This Little Piggie…

From all-creatures.org
Animal Rights Articles

Moo-ving people toward compassionate living

Visit our Home Page
Write us with your comments

This Little Piggie…

[Ed. Note: We are concerned that now another animals has been turned into a must-have commodity. NEVER buy an animal. Always adopt.]

By Angel Flinn, Gentle World
October 2009

In a time when animal shelters are overflowing with unwanted 'pet' animals, this is just exactly what we need isn't it? A whole new craze in 'pets', complete with the endorsement of celebrities whose target audience is young children.

"'They will sit on your lap while you watch TV so you can scratch their belly. They will even talk to you and have you giggling for hours."

All of a sudden, pigs have made their way into the spotlight as the latest pet craze in the UK. Admittedly, these pigs are a little different to the pigs we're all familiar with. They're tiny pigs – Miniature Pot Bellied pigs crossed with other breeds to create tiny, colorful, "Micro Pigs" which are sold for between £195 and £700 ($300 and $1100 US).

These pigs weigh a mere 9oz at birth, and are around the size of a tea cup. Two years later, when the pigs are fully grown, they stand at around 14 inches tall.

As one would expect, in a society where small, friendly animals are generally viewed more as toys than sentient beings, these cute little commodities "are being snapped up by celebrities". And just to make doubly sure that, once they make it to the wider market, children will be sending their parents in force to the pet stores to bring home these living birthday gifts… the celebrities in question include Harry Potter actor Rupert Grint.

According to Mail Online:

Demand for micro pigs is soaring and we are inundated with inquiries every day," says Jane Croft, 42, who has given up her job to breed them full time. "It's amazing how popular they have suddenly become and just how many people want pigs as pets.

Her company website has been getting 4,000 hits a week and she gets at least 60 emails and 40 phone calls a day from people all over the world, including America, Russia, Spain and even Australia.

In a time when animal shelters are overflowing with unwanted 'pet' animals, this is just exactly what we need isn't it? A whole new craze in 'pets', complete with the endorsement of celebrities whose target audience is young children. Sure, the price tag is high right now, but once Petland and their friends get wind of this idea, what's to stop them and others from selling miniature pigs by the thousands?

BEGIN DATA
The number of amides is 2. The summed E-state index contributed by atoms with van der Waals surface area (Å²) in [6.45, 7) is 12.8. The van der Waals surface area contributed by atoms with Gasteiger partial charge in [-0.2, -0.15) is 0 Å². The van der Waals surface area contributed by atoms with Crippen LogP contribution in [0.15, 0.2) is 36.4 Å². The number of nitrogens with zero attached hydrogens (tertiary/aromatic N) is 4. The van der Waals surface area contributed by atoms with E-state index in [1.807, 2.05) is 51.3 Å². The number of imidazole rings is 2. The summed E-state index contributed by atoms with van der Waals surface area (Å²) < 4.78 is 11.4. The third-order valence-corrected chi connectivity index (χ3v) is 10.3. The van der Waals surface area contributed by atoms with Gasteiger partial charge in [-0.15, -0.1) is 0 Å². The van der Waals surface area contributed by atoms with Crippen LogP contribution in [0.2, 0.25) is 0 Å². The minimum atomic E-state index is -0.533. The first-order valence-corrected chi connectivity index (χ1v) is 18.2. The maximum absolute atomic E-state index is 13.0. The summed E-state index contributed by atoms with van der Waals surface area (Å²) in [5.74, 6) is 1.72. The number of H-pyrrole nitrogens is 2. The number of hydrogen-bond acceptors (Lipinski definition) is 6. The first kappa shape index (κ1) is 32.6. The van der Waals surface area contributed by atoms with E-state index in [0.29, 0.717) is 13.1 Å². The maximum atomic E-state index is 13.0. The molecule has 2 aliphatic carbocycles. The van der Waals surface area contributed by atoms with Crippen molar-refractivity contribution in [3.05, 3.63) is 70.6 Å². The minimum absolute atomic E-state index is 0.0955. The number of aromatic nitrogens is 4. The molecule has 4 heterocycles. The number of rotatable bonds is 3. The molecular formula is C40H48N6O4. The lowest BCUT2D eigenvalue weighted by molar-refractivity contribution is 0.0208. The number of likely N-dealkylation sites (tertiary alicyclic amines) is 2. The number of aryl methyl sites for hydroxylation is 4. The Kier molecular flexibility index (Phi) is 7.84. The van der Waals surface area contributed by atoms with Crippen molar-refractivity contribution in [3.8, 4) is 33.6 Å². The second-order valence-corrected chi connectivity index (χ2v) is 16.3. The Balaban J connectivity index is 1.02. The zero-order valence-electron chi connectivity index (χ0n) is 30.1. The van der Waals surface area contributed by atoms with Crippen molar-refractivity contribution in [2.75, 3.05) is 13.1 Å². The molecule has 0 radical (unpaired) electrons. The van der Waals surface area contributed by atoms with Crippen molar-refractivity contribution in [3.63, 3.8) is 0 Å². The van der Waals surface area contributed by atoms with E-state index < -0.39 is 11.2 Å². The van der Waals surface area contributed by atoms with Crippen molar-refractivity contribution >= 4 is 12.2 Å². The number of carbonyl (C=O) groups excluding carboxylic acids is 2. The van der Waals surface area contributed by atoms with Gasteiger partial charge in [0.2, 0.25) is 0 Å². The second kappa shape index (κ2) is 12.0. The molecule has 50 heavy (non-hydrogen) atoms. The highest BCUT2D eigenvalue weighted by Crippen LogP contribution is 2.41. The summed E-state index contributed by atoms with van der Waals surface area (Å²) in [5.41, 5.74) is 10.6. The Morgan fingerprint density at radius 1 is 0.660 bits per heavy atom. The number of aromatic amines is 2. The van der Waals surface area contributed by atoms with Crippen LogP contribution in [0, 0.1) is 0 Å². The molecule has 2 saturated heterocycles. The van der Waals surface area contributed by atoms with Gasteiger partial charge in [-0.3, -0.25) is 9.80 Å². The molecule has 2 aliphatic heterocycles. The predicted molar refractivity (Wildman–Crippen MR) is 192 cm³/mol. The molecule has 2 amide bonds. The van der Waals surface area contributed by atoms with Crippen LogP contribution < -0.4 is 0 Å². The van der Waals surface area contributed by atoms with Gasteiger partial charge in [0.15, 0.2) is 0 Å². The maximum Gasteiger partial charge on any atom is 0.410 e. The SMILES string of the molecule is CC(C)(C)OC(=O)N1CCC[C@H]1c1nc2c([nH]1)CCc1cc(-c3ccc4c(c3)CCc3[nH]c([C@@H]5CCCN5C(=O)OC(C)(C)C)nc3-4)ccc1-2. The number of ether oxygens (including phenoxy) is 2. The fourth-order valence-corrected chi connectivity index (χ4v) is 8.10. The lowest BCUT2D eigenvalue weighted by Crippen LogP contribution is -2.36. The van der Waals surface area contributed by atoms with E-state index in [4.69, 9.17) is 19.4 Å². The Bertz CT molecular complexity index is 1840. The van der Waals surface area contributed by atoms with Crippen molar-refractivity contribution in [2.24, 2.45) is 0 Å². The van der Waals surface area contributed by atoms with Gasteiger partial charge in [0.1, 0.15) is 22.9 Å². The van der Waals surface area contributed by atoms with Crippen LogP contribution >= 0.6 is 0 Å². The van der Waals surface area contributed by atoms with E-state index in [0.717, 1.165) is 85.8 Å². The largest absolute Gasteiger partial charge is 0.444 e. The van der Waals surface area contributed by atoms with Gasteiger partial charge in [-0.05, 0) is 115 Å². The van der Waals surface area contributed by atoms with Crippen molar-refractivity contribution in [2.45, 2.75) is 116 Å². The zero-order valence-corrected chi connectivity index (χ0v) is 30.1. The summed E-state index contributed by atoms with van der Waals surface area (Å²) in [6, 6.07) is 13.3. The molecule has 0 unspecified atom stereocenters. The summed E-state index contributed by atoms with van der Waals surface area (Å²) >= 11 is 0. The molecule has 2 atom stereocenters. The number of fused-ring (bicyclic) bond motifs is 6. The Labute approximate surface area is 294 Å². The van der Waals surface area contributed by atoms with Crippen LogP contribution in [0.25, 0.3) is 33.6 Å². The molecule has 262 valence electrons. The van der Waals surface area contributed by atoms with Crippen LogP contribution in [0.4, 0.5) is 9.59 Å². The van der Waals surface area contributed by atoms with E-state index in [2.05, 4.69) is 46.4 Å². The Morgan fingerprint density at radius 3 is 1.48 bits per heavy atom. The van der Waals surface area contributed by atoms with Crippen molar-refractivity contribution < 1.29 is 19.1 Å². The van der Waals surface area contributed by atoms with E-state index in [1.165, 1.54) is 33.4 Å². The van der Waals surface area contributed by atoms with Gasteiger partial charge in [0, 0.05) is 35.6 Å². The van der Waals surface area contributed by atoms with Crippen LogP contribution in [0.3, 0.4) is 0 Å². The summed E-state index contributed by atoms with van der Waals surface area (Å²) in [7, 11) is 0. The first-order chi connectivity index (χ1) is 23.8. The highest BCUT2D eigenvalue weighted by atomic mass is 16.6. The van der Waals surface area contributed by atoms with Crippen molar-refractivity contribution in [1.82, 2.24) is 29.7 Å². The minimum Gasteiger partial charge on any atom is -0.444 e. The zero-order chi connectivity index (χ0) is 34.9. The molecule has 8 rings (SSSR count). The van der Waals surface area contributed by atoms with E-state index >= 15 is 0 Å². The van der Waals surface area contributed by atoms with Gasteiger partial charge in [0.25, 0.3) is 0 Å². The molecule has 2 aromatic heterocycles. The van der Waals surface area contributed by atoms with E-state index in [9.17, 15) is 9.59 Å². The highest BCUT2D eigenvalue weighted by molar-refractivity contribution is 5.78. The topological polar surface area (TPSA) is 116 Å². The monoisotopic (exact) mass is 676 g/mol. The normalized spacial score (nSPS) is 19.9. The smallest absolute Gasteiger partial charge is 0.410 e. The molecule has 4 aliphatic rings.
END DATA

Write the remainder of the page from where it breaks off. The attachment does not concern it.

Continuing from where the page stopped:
In my estimation, before you know it, forums such as this one will be forwarding requests for homes for miniature pigs, alongside the endless stream of e-mails begging for mercy for dogs, cats and other animals who are living on death row, after committing no crime other than having worn out their welcome in a home where their novelty has worn off.

Of course, it will come as no surprise to many animal advocates to hear that the pigs are reported to be clean, highly intelligent and very loving and affectionate.

‘They really are fantastic fun, highly sociable and make amazing pets…’

Well, hang on a minute. Isn't that what animal rights advocates have been saying for years? Pigs are intelligent, sociable, clean, wonderful animals who are loveable and affectionate, just like dogs… So, why is it that, unlike their canine counterparts, pigs are still generally considered 'food animals'?

I can't help but wonder whether the owners of these miniature pigs eat pork products. One must assume that at least some of them do… Which begs the question, considering the generally accepted position that some animals are meant to be pets and some are meant to be food… how on earth do they reconcile that inconsistency?

There is only one glimmer of hope that I can glean from this situation. I imagine that there are people who are, for the first time, going to have the opportunity to learn to love a pig, and who, sooner or later, will make the connection between the pig who sits on their lap and lets them tickle her tummy, and the pig who was butchered for the bacon on the breakfast table.

Perhaps, in some bizarre irony, the manipulation and exploitation of these micro pigs will turn out to be the way that people learn to see pigs as they really are; not as bacon, or ham, or pork chops, or sausages, but as warm, intelligent, affectionate beings who, just like the family dog or cat, also have love in their hearts to give, and also have a will that burns inside them, driving them against all odds to survive, driving them against all odds to live.